For dinner that night, we went to Spring. Stark, minimalist decor - for some reason, I was reminded of a high school cafeteria with a zen spa flair. Lychee martinis, recommended to us by the waitress, were lovely and surprisingly strong (although they lacked an actual lychee, which was a little disappointing). First was an amuse from the chef - a piece of bluefin tuna and some peppery lettuce served as a piece of sushi, the traditional seaweed wrapper replaced with a thin piece of dough? I wasn't sure what the wrapper was. My friend and I then split a torchon of foie gras, served with some very yummy heirloom tomato confit and little whole wheat english muffins. It was very very good, the foie gras nice and rich and smooth, the confit just sweet enough to offset the saltiness of the foie gras. I then got the duck breast served with little vegetables in a duck sauce reduction, my friend got some sort of Hawaiian fish - I really didn't pay too much attention to her dish, being far too focused on my own. The duck was good - served in thick slices à point, it was nice and juicy and - well, good duck always makes me happy. The vegetables were a bit lacking - the spinach? (some sort of dark wilted green) was too salty, the potatoes were just slightly undercooked, and I got exactly half of a very browned baby carrot and a few green beans. And while again we were full - well, dessert obviously had to be ordered, I had seen that panna cotta was on the menu. So that was what we ordered - a tahitian vanilla panna cotta served with an overlying layer of lime gelée, two small biscotti on the side. The biscotti had that metallic tang of a wee bit too much baking soda, unfortunately. The panna cotta was absolutely scrumptious, after the disconcerting layer of lime gelée was pushed aside - I like my panna cotta served simply, and wasn't a fan of the Jell-o layer (although to be fair, it tasted quite fine.. I just didn't want it.) All in all, the food was very good, if a few things were off (not enough to offset the entire dining experience, though). It was all ended with a small complimentary sake cup of hot chocolate (or rather, melted chocolate - it was soo dense - very good, but I was stuffed - again - by this point) and a warm washcloth for our hands. Service was very prompt - although there seemed to be a little too much obsessing over the placement of utensils and various plates (a rather amusing time was watching one busboy organise our entire table in preparation for the serving of the foie gras, only to have all his efforts promptly discarded as another reorganised everything.) I got lots of water again, which is always nice. I'd go back, especially if someone else was picking up the tab.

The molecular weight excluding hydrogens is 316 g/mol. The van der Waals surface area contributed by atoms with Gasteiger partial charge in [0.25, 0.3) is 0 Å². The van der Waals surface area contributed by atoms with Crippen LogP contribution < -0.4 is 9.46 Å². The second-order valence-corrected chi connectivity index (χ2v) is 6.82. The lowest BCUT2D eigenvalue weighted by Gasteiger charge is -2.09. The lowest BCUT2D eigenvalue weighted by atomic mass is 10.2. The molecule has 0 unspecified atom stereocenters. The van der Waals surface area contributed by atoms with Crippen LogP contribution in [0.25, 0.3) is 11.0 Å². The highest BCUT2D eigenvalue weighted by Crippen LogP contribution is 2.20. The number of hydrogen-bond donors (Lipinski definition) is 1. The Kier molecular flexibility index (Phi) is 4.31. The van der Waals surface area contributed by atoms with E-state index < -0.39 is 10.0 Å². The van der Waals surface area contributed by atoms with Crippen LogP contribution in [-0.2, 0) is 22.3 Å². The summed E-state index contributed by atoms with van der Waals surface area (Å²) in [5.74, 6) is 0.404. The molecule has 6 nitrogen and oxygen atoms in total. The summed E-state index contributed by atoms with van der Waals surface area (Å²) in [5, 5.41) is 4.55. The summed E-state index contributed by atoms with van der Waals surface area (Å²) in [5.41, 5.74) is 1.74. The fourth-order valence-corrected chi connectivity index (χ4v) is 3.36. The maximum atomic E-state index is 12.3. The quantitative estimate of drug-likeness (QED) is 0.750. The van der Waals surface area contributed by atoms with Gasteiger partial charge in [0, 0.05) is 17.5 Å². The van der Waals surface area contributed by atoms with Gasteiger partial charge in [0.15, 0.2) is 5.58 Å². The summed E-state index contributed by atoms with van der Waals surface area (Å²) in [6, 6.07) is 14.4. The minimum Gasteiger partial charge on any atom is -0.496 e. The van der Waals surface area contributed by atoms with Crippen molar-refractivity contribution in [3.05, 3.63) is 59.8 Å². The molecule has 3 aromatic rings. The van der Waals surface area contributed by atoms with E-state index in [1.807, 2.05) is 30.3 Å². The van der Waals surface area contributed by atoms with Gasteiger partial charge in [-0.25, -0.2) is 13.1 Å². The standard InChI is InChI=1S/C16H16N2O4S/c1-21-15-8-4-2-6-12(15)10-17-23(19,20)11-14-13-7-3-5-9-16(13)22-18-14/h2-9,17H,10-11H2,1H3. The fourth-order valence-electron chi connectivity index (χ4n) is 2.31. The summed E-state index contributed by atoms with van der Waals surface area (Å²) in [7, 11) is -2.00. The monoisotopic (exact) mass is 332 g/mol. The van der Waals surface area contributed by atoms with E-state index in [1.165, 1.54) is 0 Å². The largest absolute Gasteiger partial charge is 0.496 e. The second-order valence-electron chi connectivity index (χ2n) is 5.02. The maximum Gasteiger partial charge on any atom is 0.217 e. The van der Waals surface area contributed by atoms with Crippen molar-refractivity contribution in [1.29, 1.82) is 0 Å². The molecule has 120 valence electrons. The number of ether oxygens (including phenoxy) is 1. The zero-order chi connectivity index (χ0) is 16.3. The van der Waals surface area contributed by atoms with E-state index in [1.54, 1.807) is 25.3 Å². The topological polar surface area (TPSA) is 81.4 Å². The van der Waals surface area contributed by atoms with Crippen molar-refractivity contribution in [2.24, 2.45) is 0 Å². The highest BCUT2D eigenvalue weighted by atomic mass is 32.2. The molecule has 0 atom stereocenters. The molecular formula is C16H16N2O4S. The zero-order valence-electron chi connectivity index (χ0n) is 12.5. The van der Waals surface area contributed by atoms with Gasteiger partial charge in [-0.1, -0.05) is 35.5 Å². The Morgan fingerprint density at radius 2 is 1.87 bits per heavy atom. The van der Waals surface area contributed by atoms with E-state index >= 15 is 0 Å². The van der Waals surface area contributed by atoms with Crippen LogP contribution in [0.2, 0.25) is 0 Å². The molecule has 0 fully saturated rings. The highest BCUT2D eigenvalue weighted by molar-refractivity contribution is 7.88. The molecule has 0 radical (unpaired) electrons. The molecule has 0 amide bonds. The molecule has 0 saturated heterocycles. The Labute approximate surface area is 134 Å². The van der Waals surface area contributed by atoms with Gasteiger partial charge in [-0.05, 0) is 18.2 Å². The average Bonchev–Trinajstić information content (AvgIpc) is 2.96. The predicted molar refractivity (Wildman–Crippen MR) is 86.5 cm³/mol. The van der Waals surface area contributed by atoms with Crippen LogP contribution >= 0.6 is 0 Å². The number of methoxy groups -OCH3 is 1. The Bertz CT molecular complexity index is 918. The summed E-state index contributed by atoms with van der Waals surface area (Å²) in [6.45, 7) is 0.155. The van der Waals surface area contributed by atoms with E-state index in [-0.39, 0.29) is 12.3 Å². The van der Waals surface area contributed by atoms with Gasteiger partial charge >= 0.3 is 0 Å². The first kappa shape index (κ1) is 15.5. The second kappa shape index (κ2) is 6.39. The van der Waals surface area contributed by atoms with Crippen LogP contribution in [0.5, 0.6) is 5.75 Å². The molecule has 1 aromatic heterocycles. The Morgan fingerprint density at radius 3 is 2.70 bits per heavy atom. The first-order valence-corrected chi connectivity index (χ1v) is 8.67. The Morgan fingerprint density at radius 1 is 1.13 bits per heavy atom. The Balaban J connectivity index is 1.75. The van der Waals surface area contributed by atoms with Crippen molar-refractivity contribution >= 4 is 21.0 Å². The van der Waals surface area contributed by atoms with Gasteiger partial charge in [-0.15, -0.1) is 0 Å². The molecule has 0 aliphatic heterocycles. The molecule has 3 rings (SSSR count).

I wish I had gotten Mexican food, and pizza, and all those other things Chicago is known for - but I wasn't in the mood for them, unfortunately, and those are the types of foods I have to be in a particular mood for. Maybe on a future trip - another reason to return.